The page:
Today on Natural Parents Network I’m sharing several ideas that help me connect with Abbey and parent intentionally. Read them and leave your own ideas at 5 Tricks to Help Create a Positive Relationship With Your Child.

Making Pizza Together

The other day for lunch, the Silly Bears really wanted to make pizza.

Lucky for them, mommy has all the ingredients on hand to make dough, and though we didn’t have mozzarella cheese, I figured cheddar would do.

We used the Quick No-Rise Pizza Crust from Kitchen Trials to make our dough. I don’t mind allowing dough to rise (obviously, judging by the amount of bread I make!) but the kiddos wanting pizza that very second drove me to google “no rise pizza dough” and this recipe was great!

IMG_3881

Abbey is getting really good at kneading dough.

IMG_3879

Joe is studying her form.

IMG_3880

Peeeeeeeeze can I do it, Abbey? Peeeeeeeze!?

IMG_3887

“Joe. You can open the cheese. You’re really good at that!”

IMG_3888

Mya helped us clean up the extra cheese pieces. . .

about 12 minutes in the oven . . . And then, VIOLA! Pizza!

IMG_3890

I couldn’t get a picture before the kiddos begged be to cut it up and serve it.

IMG_3885

Abbey even helped clean up. Go, Abbey!

What do you like making with your children?

Another First Day of School

Everybody is talking about and posting pictures of their kids’ first days of school. Most of the chatter I hear amongst my friends is pride and relief – that they made it through another busy summer at home and are now ready to greet back to school time! Some of my friends with children Abbey’s age are musing about the feeling of sending off their little kiddos to Kindergarten for the first time.. .

Abbey was slotted to go to Kindergarten in Maine this fall, but our PCS to Alaska changed things. She missed the age cut off in Alaska for Kindergarten, and while at first I was unhappy about it, because she is really academically ready, I’m starting to realize that I would rather have her be one of the oldest in the class and more comfortable with school and emotionally/behaviorally ready before she enters kindergarten. So this works to her advantage.

All ready for school in the knit dress I sewed her - she picked the fabric out of my stash! She's got a good eye for fashion!

All ready for school in the knit dress I sewed her – she picked the fabric out of my stash! She’s got a good eye for fashion!

She’ll be nearly six when she starts kindergarten next year, but boy, will she be ready to learn everything they will have to teach! She started at her new preschool for 4-5 year-olds this week and LOVED it.

With no apprehension, and a calm, quiet energy, she waltzed right in and put her things away, chatting with the teachers about this and that

. . . and then, as if remembering that she forgot. . . she ran up to jump in my arms for a big hug. “See you guys after school, mommy and Jo Jo!”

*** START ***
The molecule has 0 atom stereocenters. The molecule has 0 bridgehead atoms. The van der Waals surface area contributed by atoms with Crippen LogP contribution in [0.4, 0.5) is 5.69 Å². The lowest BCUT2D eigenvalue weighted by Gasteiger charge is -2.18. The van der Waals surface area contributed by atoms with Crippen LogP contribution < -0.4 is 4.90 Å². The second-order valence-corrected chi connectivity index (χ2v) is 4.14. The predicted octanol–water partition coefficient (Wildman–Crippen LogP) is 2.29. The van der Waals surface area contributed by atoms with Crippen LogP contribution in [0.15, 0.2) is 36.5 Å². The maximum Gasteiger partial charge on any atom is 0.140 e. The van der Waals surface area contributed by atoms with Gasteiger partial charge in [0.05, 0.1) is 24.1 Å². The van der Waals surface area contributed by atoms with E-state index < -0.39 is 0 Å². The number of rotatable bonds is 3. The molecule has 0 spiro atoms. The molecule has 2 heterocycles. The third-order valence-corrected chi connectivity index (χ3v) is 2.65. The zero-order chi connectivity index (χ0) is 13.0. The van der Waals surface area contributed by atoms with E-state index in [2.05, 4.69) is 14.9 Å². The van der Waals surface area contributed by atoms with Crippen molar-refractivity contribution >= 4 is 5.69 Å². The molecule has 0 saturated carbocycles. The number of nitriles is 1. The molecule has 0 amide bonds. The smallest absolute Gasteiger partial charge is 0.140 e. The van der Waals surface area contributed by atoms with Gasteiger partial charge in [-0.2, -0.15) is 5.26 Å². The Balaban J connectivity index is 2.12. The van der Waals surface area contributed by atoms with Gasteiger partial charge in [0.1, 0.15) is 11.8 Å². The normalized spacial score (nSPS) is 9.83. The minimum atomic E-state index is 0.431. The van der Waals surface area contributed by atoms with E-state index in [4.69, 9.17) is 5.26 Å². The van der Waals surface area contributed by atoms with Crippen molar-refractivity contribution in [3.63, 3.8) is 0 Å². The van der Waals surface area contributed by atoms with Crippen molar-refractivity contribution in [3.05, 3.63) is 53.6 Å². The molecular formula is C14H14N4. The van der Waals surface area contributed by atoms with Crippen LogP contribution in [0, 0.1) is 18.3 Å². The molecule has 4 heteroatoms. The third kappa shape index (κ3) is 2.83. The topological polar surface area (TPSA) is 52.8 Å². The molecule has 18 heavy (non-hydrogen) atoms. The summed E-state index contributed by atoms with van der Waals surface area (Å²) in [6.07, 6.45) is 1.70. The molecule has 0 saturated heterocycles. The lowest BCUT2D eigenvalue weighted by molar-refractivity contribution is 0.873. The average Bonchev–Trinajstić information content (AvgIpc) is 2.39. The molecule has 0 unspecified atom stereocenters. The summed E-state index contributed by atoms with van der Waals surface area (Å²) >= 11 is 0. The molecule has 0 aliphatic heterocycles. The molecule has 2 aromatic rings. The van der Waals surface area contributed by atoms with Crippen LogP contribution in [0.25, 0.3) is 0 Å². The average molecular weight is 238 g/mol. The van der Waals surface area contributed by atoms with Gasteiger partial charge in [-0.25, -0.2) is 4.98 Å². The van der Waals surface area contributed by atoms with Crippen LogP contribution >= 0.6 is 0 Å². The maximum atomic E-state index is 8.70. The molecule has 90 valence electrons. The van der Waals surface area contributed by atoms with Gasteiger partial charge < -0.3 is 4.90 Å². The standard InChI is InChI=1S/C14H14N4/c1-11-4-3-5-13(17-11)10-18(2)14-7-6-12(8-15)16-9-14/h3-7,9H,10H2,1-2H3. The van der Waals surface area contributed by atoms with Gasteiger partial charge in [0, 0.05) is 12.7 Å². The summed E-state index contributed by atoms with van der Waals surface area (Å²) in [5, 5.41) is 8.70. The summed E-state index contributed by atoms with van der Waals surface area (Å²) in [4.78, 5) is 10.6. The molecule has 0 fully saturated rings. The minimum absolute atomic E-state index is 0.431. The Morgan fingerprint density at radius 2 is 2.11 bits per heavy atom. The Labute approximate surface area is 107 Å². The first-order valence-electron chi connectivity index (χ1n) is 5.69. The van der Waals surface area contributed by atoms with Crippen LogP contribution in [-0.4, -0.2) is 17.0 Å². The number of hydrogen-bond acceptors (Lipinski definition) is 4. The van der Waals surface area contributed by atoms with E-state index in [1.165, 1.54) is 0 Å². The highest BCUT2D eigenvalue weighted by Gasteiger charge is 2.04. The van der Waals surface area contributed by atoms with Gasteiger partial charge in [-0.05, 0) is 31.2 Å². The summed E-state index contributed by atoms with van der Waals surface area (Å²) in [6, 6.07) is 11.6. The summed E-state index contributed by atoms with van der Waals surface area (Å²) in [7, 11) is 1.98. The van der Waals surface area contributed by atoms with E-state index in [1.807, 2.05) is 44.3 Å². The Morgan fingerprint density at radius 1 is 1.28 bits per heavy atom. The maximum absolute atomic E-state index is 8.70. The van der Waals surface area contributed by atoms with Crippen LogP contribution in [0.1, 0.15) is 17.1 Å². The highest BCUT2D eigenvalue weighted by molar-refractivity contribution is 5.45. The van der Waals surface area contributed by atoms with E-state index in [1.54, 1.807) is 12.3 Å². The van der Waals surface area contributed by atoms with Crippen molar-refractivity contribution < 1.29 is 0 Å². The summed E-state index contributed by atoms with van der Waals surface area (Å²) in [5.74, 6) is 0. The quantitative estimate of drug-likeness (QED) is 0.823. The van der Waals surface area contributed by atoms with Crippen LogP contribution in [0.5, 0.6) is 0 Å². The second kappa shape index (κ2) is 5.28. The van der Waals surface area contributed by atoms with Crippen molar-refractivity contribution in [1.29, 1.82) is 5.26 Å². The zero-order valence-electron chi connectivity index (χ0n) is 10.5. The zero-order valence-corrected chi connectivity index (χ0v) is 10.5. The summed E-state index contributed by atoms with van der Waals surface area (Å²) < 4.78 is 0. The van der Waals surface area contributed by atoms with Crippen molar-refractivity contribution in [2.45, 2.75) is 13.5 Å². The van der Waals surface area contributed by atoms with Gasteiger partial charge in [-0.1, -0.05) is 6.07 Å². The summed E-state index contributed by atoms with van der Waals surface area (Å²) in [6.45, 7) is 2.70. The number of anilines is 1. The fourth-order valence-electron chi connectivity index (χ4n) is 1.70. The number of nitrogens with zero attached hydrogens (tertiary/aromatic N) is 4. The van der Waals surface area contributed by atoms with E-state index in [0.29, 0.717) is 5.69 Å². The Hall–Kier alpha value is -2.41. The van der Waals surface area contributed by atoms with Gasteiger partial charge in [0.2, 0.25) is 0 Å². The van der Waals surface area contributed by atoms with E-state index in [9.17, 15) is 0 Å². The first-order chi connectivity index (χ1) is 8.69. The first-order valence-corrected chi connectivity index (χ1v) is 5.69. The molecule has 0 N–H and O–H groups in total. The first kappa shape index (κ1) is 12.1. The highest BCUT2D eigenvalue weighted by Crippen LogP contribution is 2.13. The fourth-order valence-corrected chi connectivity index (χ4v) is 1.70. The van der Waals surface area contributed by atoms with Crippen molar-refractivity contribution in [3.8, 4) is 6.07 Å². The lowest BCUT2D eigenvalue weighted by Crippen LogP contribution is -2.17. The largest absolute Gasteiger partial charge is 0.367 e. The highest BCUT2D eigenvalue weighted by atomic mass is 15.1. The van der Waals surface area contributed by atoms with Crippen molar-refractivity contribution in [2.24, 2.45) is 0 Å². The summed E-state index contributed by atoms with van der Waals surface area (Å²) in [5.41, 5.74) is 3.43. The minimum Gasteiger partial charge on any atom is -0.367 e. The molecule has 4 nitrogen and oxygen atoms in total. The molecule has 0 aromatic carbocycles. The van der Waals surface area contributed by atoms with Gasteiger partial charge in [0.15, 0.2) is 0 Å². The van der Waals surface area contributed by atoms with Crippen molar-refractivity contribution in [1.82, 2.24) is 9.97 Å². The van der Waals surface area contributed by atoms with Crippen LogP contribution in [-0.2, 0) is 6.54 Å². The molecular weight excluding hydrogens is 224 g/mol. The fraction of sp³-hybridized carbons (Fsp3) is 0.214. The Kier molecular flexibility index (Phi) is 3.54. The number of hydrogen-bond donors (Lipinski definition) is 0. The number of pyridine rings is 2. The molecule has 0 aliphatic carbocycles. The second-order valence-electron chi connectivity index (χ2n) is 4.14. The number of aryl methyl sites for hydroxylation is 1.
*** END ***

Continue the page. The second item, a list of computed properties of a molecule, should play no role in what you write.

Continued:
Joe was NOT happy leaving his sister at school.

Joe was NOT happy leaving his sister at school.

Joseph was already throwing a giant tearful tantrum, and it went on and off for 30 minutes after we dropped her off. “I want Abbey! Where’s Abbey!?” he cried. “I want school with Abbey!”

We played ran an errand to the grocery store, and played mega blocks and animals and read some books in the quiet house. We made and ate lunch, and then I laid down with him to nurse him for his nap. We fell asleep together, and when I woke up, I made some coffee, retreated to my office area, and got some schoolwork and shopping done without Abbey coming to me every 6 seconds in boredom.

It was nice. But by the time it was time to leave to go get her from school, I definitely was ready to have her back. I’m sure the bittersweet lonesome feeling like something’s missing for a few hours out of the day will go away in time. It did last year when she attended the Child Development Center while I worked on my online classes at home with Joe.

But there’s something about the quiet house and the lessened need for mommy while she’s away. It’s both awesome and lonesome at the same time.

“Don’t put me on your back when we go get Abbey.” said Joe in his little toddler voice when he woke up from his nap. I had worn him in the Ergo when we dropped Abbey off to keep him from running into the classrooms to play with toys. . . and to make handling the tantrum (that I knew was coming) a little easier.

“I done crying. I walk on my own. . . we pick up Abbey. . . I a BIG boy. Okay, mommy?”

Okay, little guy. And he was a big boy when we went to go pick her up. It was amazing how he reconciled his emotions and informed me passionately that he was ready to get get her from school, but that he wasn’t sad anymore.

What a big girl she is becoming. And what a big little boy Joe is lately! I look at them and I have to struggle to remember Joe being tiny. . . Abbey – well, I can’t believe she was a ever a baby (but of course, I know she was)! Sweet Abbey, may all your school days be as effortless and joyful as this one was. And Joseph, my little man, may you grow into a little school-bug yourself someday . . . Mommy loves you both!

If you send your children to mainstream school, how do you feel on their first days? Tell me below!

Even if your kids aren’t in school, how do you feel when your child goes off to an enrichment activity, or to play with a friend? Proud? Relieved? A little lonesome? Chat with me in the comments!